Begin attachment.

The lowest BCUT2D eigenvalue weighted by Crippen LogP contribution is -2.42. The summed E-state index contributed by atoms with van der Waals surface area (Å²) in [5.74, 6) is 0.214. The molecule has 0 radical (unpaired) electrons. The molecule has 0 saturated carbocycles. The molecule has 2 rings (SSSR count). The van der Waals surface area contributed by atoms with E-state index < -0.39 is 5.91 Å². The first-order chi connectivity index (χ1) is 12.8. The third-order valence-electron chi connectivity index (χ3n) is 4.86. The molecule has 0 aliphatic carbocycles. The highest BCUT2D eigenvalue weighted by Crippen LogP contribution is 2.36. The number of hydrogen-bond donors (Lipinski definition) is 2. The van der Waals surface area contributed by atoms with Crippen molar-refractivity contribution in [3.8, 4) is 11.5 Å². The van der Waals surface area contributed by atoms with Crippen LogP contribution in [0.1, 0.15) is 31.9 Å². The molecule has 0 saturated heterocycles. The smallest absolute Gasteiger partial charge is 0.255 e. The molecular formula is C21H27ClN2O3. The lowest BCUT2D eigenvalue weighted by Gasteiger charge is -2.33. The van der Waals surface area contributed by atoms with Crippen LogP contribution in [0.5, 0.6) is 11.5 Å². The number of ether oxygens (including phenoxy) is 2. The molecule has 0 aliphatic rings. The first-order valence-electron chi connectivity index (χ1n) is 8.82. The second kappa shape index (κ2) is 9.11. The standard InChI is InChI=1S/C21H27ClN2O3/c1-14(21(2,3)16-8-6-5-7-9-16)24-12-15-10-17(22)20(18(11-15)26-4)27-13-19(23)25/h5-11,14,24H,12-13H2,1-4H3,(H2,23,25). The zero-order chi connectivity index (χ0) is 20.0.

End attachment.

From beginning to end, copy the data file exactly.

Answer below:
The lowest BCUT2D eigenvalue weighted by Crippen LogP contribution is -2.42. The summed E-state index contributed by atoms with van der Waals surface area (Å²) in [5.74, 6) is 0.214. The molecule has 0 radical (unpaired) electrons. The molecule has 0 saturated carbocycles. The molecule has 2 rings (SSSR count). The van der Waals surface area contributed by atoms with E-state index < -0.39 is 5.91 Å². The first-order chi connectivity index (χ1) is 12.8. The third-order valence-electron chi connectivity index (χ3n) is 4.86. The molecule has 0 aliphatic carbocycles. The highest BCUT2D eigenvalue weighted by Crippen LogP contribution is 2.36. The number of hydrogen-bond donors (Lipinski definition) is 2. The van der Waals surface area contributed by atoms with Crippen molar-refractivity contribution in [3.8, 4) is 11.5 Å². The van der Waals surface area contributed by atoms with Crippen LogP contribution in [0.1, 0.15) is 31.9 Å². The molecule has 0 saturated heterocycles. The smallest absolute Gasteiger partial charge is 0.255 e. The molecular formula is C21H27ClN2O3. The lowest BCUT2D eigenvalue weighted by Gasteiger charge is -2.33. The van der Waals surface area contributed by atoms with Crippen LogP contribution in [0.5, 0.6) is 11.5 Å². The number of ether oxygens (including phenoxy) is 2. The molecule has 0 aliphatic rings. The first-order valence-electron chi connectivity index (χ1n) is 8.82. The second kappa shape index (κ2) is 9.11. The standard InChI is InChI=1S/C21H27ClN2O3/c1-14(21(2,3)16-8-6-5-7-9-16)24-12-15-10-17(22)20(18(11-15)26-4)27-13-19(23)25/h5-11,14,24H,12-13H2,1-4H3,(H2,23,25). The zero-order chi connectivity index (χ0) is 20.0.